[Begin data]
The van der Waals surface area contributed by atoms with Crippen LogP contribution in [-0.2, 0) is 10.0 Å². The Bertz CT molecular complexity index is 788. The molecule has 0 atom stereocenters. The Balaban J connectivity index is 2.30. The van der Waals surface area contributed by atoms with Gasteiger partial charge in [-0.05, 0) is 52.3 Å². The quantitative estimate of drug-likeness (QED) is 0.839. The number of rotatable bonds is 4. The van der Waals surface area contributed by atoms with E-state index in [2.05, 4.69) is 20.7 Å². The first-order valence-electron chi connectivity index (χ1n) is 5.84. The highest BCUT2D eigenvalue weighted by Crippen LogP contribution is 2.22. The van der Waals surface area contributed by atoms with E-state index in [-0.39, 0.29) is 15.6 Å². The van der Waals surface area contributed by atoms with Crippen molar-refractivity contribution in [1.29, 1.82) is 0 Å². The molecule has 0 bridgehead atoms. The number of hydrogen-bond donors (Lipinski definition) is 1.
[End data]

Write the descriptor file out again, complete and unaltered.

The van der Waals surface area contributed by atoms with Crippen LogP contribution in [-0.2, 0) is 10.0 Å². The Bertz CT molecular complexity index is 788. The molecule has 0 atom stereocenters. The Balaban J connectivity index is 2.30. The van der Waals surface area contributed by atoms with Gasteiger partial charge in [-0.05, 0) is 52.3 Å². The quantitative estimate of drug-likeness (QED) is 0.839. The number of rotatable bonds is 4. The van der Waals surface area contributed by atoms with E-state index in [2.05, 4.69) is 20.7 Å². The first-order valence-electron chi connectivity index (χ1n) is 5.84. The highest BCUT2D eigenvalue weighted by Crippen LogP contribution is 2.22. The van der Waals surface area contributed by atoms with E-state index in [-0.39, 0.29) is 15.6 Å². The van der Waals surface area contributed by atoms with Crippen molar-refractivity contribution in [1.29, 1.82) is 0 Å². The molecule has 0 bridgehead atoms. The number of hydrogen-bond donors (Lipinski definition) is 1.